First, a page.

I think this group did a great job with their maps. While they we’re presenting with their maps it was very easy to understand what they we’re trying to explain through the map. The eyeglass feature that this group had was the coolest map feature used by any group for these projects. I wish my group had known how to use that eyeglass tool instead of just the slide bar. Also, this group did a great job of finding strong historical sources to support their arguments. I think one of the group members mentioned that he found some really good sources in the library which is great for a project like this because you need quality sources to ensure that the audience accepts your argument. I definitely left this presentation feeling like I had learned from it.
- Describe the weaknesses of the project. What could have been more effectively described? Did it make claims it didn’t support? What might you have done differently?
I thought that one of this groups strongest areas was their use of historical sources to support their claims. One criticism that I have is that the project as a whole could’ve been a little bit more visually appealing. Because pretty much the whole project was maps I would’ve like to see some more pictures and maybe even a video. It’s hard to criticize this group for anything really important because their project was rock solid.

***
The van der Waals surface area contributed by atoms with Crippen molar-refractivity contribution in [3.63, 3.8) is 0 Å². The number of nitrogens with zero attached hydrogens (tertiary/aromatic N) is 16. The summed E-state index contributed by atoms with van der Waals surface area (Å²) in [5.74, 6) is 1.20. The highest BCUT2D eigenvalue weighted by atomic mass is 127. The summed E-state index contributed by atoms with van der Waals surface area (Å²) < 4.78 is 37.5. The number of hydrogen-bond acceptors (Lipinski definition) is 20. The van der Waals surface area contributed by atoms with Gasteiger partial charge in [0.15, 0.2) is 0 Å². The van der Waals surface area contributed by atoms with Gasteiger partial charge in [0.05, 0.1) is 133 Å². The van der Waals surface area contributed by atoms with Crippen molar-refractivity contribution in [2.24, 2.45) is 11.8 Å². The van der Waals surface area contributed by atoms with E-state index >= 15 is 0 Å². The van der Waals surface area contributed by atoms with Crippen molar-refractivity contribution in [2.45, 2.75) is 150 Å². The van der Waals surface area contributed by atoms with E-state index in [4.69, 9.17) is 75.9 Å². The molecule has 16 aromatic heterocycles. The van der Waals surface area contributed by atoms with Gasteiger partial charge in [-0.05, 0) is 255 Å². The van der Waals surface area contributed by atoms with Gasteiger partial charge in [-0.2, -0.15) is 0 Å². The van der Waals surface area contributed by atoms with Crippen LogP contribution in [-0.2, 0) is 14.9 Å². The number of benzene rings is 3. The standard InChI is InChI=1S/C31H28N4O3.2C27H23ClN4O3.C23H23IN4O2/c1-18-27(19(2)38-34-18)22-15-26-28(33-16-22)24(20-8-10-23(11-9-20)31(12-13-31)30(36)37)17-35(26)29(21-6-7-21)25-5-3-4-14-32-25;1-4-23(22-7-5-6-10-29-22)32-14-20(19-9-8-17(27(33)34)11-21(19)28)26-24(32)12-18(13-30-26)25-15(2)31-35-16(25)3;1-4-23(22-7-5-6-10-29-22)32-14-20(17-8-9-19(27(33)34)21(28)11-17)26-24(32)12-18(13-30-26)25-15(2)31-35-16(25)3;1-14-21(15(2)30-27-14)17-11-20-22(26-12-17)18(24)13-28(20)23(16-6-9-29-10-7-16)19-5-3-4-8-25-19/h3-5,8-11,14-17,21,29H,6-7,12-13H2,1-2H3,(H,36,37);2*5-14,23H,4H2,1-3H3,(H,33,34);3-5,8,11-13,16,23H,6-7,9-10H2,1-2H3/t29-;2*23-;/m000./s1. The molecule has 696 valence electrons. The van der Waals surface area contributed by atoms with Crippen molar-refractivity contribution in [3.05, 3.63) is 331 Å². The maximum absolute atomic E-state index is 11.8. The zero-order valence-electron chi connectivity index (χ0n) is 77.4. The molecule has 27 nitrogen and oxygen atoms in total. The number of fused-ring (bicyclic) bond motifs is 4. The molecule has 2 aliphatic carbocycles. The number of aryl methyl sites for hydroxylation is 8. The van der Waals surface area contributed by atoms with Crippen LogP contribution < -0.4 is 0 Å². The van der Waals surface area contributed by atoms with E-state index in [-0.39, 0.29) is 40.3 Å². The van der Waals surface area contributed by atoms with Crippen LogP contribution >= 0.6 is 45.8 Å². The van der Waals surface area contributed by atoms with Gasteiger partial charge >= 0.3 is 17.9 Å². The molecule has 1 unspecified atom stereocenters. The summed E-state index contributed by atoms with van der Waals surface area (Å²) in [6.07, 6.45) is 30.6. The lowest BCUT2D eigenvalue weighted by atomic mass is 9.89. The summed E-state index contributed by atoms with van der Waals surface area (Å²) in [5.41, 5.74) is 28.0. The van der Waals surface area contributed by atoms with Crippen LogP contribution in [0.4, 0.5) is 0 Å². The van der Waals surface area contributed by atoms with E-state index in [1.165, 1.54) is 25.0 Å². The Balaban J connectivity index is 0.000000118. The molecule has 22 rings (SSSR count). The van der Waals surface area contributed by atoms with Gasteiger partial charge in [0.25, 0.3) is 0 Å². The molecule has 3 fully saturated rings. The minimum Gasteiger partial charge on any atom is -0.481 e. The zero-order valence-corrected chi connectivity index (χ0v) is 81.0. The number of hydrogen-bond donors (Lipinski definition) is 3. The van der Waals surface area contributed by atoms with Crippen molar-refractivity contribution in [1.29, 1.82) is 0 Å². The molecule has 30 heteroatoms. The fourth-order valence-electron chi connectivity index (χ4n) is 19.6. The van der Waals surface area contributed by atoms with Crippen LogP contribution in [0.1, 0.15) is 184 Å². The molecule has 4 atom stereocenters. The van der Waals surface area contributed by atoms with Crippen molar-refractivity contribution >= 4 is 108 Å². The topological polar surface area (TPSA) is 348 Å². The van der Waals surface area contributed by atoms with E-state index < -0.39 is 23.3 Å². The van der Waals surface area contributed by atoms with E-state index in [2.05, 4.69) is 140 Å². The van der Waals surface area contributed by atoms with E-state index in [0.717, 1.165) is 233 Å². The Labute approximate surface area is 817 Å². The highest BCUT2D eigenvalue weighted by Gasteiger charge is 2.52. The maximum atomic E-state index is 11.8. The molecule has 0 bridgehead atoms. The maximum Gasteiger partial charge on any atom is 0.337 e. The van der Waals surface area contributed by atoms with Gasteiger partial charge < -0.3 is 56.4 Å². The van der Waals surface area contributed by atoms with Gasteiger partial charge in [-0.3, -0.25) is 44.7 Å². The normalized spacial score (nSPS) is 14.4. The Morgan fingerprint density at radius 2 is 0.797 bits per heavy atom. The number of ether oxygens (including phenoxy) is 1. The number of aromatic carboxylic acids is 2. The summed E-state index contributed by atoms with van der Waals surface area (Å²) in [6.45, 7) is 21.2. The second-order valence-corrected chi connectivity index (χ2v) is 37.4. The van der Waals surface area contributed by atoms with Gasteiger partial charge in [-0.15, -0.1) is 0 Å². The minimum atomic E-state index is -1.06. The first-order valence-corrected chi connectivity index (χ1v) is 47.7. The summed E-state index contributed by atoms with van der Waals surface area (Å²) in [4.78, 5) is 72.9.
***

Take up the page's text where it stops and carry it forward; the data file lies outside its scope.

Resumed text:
Streetscars, Suburbanization, and Segregation argued that streetcars played a large role in white flight in Omaha. That streetcars aided in the transportation of white Omaha residents living in racially restricted western parts of the city to the city center. One could live in a western segregated neighborhood and still be connected to the rest of Omaha through public transportation. This story map continues, connecting streetcars, white flight, lead poisoning and property values. The authors argued that the white flight aided by streetcars was also furthered by property values decreasing in homes closer to areas graded C and D by the HOLC.